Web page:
Latest posts by Dermot Davitt (see all)
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A remarkable week at FAB 2019 concluded for me with a memorable tour of Paradies Lagardère’s restaurants and retail stores at Dallas Fort Worth International Airport (DFW), where I was reminded again of the warmth of Texan hospitality and the rich blend of culinary culture in this southern state. The quality of food also underlined how far travel dining has come in recent years, with imaginative menus, stunning presentation and flavours to match any downtown restaurant.
Despite a late previous night marking the annual FAB Awards, where Lagardère Travel Retail (Paradies Lagardère is the US subsidiary of Lagardère Travel Retail) enjoyed notable success, by early Friday afternoon I had summoned up the energy to go again – and the welcome from the regional team in Terminal D made the early trip to DFW well worth it. We made a selective tour of key locations – Paradies Lagardère runs eight dining and 30 retail outlets – focusing on some of the newest.
We began with one of the big recent success stories for the retailer and restaurateur at DFW, Bar Louie, which was converted from previous brand Abacus in February. Name recognition (Bar Louie is a well-known brand off-airport), improved visibility (it now occupies concourse space as well as the original restaurant footprint), a travel-friendly food menu and a terrific cocktail offer have helped turn around this location for the company. Try the flatbread offer with their combination of savoury and sweet. Simply excellent.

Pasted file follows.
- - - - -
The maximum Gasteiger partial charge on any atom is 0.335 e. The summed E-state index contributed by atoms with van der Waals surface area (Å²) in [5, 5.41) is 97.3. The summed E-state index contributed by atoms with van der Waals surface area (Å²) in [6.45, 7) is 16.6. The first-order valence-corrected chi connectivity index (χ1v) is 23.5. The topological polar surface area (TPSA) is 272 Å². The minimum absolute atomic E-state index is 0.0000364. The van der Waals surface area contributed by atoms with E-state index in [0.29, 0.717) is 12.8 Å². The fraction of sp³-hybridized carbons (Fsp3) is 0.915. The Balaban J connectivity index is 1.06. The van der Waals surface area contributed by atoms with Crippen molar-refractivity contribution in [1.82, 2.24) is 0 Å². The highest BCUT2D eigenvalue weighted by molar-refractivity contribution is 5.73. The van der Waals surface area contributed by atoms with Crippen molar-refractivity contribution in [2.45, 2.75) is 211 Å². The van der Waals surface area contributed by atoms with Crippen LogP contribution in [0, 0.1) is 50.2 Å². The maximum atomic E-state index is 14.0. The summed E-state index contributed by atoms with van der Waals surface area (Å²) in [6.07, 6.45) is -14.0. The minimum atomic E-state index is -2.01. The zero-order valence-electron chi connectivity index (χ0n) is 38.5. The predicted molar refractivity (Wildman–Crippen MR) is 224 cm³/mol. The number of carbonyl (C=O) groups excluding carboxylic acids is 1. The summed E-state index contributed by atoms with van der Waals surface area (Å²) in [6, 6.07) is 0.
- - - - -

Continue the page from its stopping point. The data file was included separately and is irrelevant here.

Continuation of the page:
Paradies Lagardère has partnered with local chef Kent Rathbun on a range of concepts. Among the highlights here is Whitetail Bistro, which combines Texan tastes with French cuisine. Although I had sampled freely at Bar Louie, I just had to make room for the peppered duck, a moreish creation that is the number one best seller at this restaurant.
Courtesy of the Paradies Lagardère retail team we had a good look through some of the established and new shop concepts, among them Tumi and Hugo Boss – a strong speciality combination – as well as Univision, a relatively new travel essentials store, but one we’ll see more of in the retailer’s network.
Courtesy of owners Tracy Rathbun (wife of Kent) and Lynae Fearing, Shinsei has taken modern Asian dining to DFW. There’s a clear Japanese influence but this is very much pan-Asian food, with a menu pared down for the airport space. It was a regional winner in this year’s FAB Awards, and you can see why. Sumptuous sushi and sashimi, high-quality sake, crispy tempura, beautiful braised pork steam buns and hot rock wagyu beef were just some of the stunning items we tasted over lunch.
Our final stop was Brewed, the newest addition to Terminal D’s dining offer. I loved this concept, a curated collection of the finest Texan craft brews with a homely menu featuring everything from superb chicken thighs to the sumptuous bacon bucket, strips of pork with a peppery twist.
I met co-owner Dayna Corley, who with her partner had the idea for a place that would serve great coffee but also the finest regional beers. An unusual combination but one that has caught on in their Dallas off-airport outlet, and a concept that others are already copying. I sampled five mini-versions of the beer menu, from a Belgian style blood honey to a thick stout that was both food and drink.
As I boarded shortly after leaving Brewed, the experience reinforced the message that airport dining – when done well, which admittedly is not always so – should no longer be considered a poor or sub-standard relation to downtown food. Travel dining can be as imaginative and memorable as dining in any other channel can be. In the case, certainly of some of the restaurants I visited, it can even lead the way.